March 28, 2012

A rare look at the Y chromosomes of Afghanistan

I often bemoan the fact that some of the regions of the world that are most interesting to the student of prehistory (e.g., Mesopotamia and the Iranian Plateau) seem to also be the ones with more than their fair share of political trouble, hindering efforts to study them with the newest set of tools. Afghanistan is certainly one case that hasn't been quite the most welcoming of places in recent decades.

The country is transitional between the Iranic speaking world of Iran and the Indo-Aryan speaking world of South Asia, as well as between the Indo-Iranian world and the (mostly) Turkic-speaking world of Central Asia. Hence, the absence of data for that country has been acutely felt for all those who are trying to understand "what happened" in Eurasia.

The appearance of a new paper by the Genographic Project is a welcome sight, and a good example of what is best about this Project. I haven't been exactly a fan of the Genographic's interpretation of their own data, but kudos to them for getting them in the first place.

From the paper:
Pashtuns are the largest ethnic group in Afghanistan, accounting for about 42 percent of the population, with Tajiks (27%), Hazaras (9%), Uzbeks (9%), Aimaqs (4%), Turkmen people (3%), Baluch (2%), and other groups (4%) making up the remainder [6]. In the present study, eight ethnic groups were examined, with a focus on the largest four groups: - The Pashtuns, traditionally lived a seminomadic lifestyle, they reside mainly in southern and eastern Afghanistan and in western Pakistan. They speak Pashto which is a member of the Eastern Iranian languages. - The Tajiks are a Persian-speaking ethnic group which are closely related to the Persians of Iran. In Afghanistan, they are the largest Tajik population outside their homeland to the north in Tajikistan. - The Hazara population speaks Persian with some Mongolian words. They believe they are descendants of Genghis Khan's army that invaded during the twelfth century. - The Uzbeks are a Turkic speaking group that have been living a sedentary farming lifestyle in Northern Afghanistan.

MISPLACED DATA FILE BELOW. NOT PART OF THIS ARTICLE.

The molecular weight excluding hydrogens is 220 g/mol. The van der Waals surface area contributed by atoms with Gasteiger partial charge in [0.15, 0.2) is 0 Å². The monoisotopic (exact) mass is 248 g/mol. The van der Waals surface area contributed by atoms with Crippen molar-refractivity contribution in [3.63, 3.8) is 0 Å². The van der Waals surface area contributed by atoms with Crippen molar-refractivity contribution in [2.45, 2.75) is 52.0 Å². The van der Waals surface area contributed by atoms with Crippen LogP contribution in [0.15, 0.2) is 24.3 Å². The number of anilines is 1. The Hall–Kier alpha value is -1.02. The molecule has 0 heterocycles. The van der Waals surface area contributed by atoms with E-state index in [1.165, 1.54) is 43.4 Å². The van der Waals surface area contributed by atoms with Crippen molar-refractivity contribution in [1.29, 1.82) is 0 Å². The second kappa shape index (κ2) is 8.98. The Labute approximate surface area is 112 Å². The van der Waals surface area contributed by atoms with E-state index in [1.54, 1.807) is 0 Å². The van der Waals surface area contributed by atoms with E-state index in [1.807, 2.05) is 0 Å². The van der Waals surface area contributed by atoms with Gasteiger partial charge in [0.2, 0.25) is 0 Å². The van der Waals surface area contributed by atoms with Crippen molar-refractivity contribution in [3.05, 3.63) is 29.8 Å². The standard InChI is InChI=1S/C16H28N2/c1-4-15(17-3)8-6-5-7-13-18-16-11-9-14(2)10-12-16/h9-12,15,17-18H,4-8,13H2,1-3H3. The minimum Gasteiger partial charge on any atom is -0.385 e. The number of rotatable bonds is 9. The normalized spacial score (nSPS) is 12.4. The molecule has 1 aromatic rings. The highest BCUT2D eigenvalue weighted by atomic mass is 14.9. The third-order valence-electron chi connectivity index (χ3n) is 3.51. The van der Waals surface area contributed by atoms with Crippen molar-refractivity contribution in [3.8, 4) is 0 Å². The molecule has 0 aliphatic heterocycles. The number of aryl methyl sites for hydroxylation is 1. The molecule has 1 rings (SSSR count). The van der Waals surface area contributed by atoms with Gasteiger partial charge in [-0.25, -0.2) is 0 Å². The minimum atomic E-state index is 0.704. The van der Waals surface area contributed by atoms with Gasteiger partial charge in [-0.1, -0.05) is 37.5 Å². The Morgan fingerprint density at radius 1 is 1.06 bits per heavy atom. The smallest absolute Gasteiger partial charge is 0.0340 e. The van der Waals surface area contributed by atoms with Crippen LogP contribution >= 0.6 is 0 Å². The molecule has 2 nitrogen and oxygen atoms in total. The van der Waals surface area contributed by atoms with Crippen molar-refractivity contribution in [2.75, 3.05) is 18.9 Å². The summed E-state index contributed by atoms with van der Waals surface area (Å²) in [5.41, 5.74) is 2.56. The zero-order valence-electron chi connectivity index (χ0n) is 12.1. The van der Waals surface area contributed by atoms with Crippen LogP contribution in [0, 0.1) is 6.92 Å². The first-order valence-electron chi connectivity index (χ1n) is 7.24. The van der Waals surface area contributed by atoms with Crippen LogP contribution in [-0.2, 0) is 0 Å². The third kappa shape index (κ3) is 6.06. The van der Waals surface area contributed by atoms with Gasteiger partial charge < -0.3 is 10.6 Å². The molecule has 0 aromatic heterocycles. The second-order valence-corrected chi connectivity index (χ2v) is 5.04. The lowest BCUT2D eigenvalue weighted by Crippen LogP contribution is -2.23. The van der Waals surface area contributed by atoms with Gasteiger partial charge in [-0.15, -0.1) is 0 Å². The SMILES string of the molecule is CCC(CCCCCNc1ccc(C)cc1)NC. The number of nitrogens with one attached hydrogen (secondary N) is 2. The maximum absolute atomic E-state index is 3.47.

The main features of the Y-chromosome gene pool:
Genotyping revealed 32 halpogroups present in Afghanistan's ethnic groups among our samples. Haplogroups R1a1a-M17, C3-M217, J2-M172, and L-M20 were the most frequent when Afghan ethnic groups were pooled, together comprising >66% of the chromosomes. Absolute and relative haplogroup frequencies are tabulated in Table S4.
-The PCA analysis (left) showcases wonderfully the correspondence between different haplogroups and the three main regions of the Near East (green), South Asia (yellow), and Central Asia (purple).

It is a real shame that the newer markers available within the most prominent R-M17 haplogroup were not tested:
The prevailing Y-chromosome lineage in Pashtun and Tajik (R1a1a-M17), has the highest observed diversity among populations of the Indus Valley [46]. R1a1a-M17 diversity declines toward the Pontic-Caspian steppe where the mid-Holocene R1a1a7-M458 sublineage is dominant [46]. R1a1a7-M458 was absent in Afghanistan, suggesting that R1a1a-M17 does not support, as previously thought [47], expansions from the Pontic Steppe [3], bringing the Indo-European languages to Central Asia and India.
Nonetheless, I can't really disagree with the dismissal of the R-M17/Indo-European theory. R-M17 is simply too populous in South Asia to be the genetic legacy of "Indo-Europeans": (i) under an elite-dominance model, its frequency is way too high (compared to well-attested examples of elite dominance, e.g., Hungary or Turkey where the genetic legacy of the elite element is in the minority), (ii) under a folk migration model, it is difficult to understand why a hypothetical migrating Indo-European people would have such an overwhelming influence in the region while at the same time hardly influencing at all other densely occupied agricultural landscapes of the Eurasian steppe periphery; moreover, no autosomal signal corresponding to a migration from eastern Europe to South Asia really exists -the main cline of variation links South with West Asia, not Europe- and the small signal that does exist does not really correspond to observed levels of R-M17.

From the paper:
The E1b1b1-M35 lineages in some Pakistani Pashtun were previously traced to a Greek origin brought by Alexander's invasions [48]. However, RM network of E1b1b1-M35 found that Afghanistan's lineages are correlated with Middle Easterners and Iranians but not with populations from the Balkans.
Greek populations are not homogeneous in their haplogroup E frequencies, so it would be useful to consider the possibility that the lack of this frequent Southeastern European haplogroup in South Asia may not reflect a complete lack of Greek influence in this region, but rather, an influence from a structured ancient Greek population.

Looking at the Y-haplogroup composition:

A few points of interest:

  • The clear link between C/N/O with Central Asia
  • A clear difference between Persian and Pashto speakers in terms of inverse J2a/R1a frequences
  • The paucity of J1 chromosomes (only 1 Tajik) testifies to the absence of relatively recent Middle Eastern influences associated with the spread of Islam; consistent with the absence of the autosomal "Southwest Asian" component in South/Central Asia.
  • Paucity of R1b, except in a couple Uzbeks and a Tajik; I have argued before that R1a had an early distribution in the arc of flatlands north and east of the Caspian, while R1b a complementary distribution in the smaller arc of the highlands west and south of it, out of which the Tocharians may have originated.